The artist Noritaka Tatehana was born in 1985. He entered Tokyo University of the Arts, Faculty of Fine Arts, Department of Crafts in 2006 and majored in dyeing and weaving design. He created shoes with thick platforms (“Heel-less Shoes”) as his 2010 graduation project, and the shoes caught the attention of Lady Gaga’s stylist. By becoming her exclusive shoes-maker, he stepped suddenly into the spotlight.
Many sides of Noritaka Tatehana as an artist are presented in this exhibition. Over ten items including Heel-less shoes, his icon that is in the collection of many museums, and one objet created in the motif of a kanzashi (ornamental hair pin) are to be displayed.
My graduation project named “Heel-less Shoes” set off from the point when they attracted the attention of fashion industries overseas. However, the idea actually came from “Takageta” (high heeled clogs) that used to be worn by Oiran (courtesans). When I was learning the traditional Japanese dyeing techniques of “Yuzen-zome” at the university, I created “Kimono” and “Geta” after the model of classics. The Japanese stylized flat-plane art, and spatial art founded on Western anatomical research seemed to me to be opposite values. However, the place where both coexist is today’s Japan. It is this condition of Japan today, which received an influx of American culture after the War, that allows for the hidden possibility of rebuilding Japan’s cultural values.
For him, the Heel-less Shoes are an artwork that has the sense of the contemporary which enables them to cross back and forth consciously across the borders of tradition and innovation, and also of local culture and global sentiment.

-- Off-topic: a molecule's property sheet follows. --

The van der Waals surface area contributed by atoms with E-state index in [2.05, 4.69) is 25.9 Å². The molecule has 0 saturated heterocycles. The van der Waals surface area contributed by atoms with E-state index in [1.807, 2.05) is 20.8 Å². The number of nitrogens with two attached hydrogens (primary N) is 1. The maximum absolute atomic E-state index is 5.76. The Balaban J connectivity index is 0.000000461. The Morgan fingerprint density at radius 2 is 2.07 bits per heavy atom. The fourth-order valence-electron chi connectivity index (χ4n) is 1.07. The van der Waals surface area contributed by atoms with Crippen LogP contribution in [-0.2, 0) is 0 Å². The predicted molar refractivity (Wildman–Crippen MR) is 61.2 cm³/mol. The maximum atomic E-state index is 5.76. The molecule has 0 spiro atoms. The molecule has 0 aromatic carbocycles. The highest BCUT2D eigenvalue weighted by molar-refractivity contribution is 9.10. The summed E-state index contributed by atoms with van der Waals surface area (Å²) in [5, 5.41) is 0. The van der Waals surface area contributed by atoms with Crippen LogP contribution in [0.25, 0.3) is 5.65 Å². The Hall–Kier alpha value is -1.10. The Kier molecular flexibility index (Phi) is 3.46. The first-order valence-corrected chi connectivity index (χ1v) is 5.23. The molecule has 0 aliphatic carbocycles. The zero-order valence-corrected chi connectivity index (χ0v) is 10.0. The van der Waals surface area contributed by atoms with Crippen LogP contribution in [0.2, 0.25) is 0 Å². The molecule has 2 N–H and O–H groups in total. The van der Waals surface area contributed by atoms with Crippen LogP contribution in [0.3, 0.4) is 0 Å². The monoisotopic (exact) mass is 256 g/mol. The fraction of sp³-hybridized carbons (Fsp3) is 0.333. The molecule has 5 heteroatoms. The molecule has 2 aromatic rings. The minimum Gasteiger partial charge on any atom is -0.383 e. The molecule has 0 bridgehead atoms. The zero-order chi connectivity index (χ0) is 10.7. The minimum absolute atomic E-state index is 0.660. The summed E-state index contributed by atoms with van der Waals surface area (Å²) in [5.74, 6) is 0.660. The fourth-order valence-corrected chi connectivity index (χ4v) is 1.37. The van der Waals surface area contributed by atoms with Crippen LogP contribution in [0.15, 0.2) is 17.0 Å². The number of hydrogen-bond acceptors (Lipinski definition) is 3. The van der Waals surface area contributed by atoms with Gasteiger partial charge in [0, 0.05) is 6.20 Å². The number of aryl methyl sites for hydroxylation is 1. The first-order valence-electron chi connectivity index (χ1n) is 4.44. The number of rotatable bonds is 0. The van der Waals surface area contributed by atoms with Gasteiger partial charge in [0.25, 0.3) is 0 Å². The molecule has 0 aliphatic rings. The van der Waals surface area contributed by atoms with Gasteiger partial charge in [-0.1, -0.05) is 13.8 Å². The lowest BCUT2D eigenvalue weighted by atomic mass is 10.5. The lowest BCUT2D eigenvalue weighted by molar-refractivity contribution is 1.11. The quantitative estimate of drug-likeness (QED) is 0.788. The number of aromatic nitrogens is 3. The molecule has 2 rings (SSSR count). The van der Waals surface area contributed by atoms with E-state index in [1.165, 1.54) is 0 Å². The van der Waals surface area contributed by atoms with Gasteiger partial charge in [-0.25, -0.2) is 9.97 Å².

Noritaka Tatehana founded “NORITAKA TATEHANA” as soon as he graduated from Tokyo University of Arts in 2010. As well as his participation in Japan Fashion Week and New York Fashion Week, in the year after his brand foundation, he held his exhibitions at 3 stores of Commes des Garcons in Tokyo, Paris and London at the same time, the brand that motivated him to be a part of fashion industries in his high school days.
In recent years, he has been proactively venturing into the region of art and introducing his works by participating in group exhibitions such as “Future Beauty” (Museum of Contemporary Art, Tokyo, 2012 and thereafter toured internationally) and “Image Maker” (21_21 DESIGN SIGHT, 2014). His works are in the collection of the Museum at the Fashion Institute of Technology, New York on the recommendation of its director Valerie Steele, and also in the collections of the Metropolitan Museum of Art, Victoria & Albert Museum and the Kyoto Costume Institute.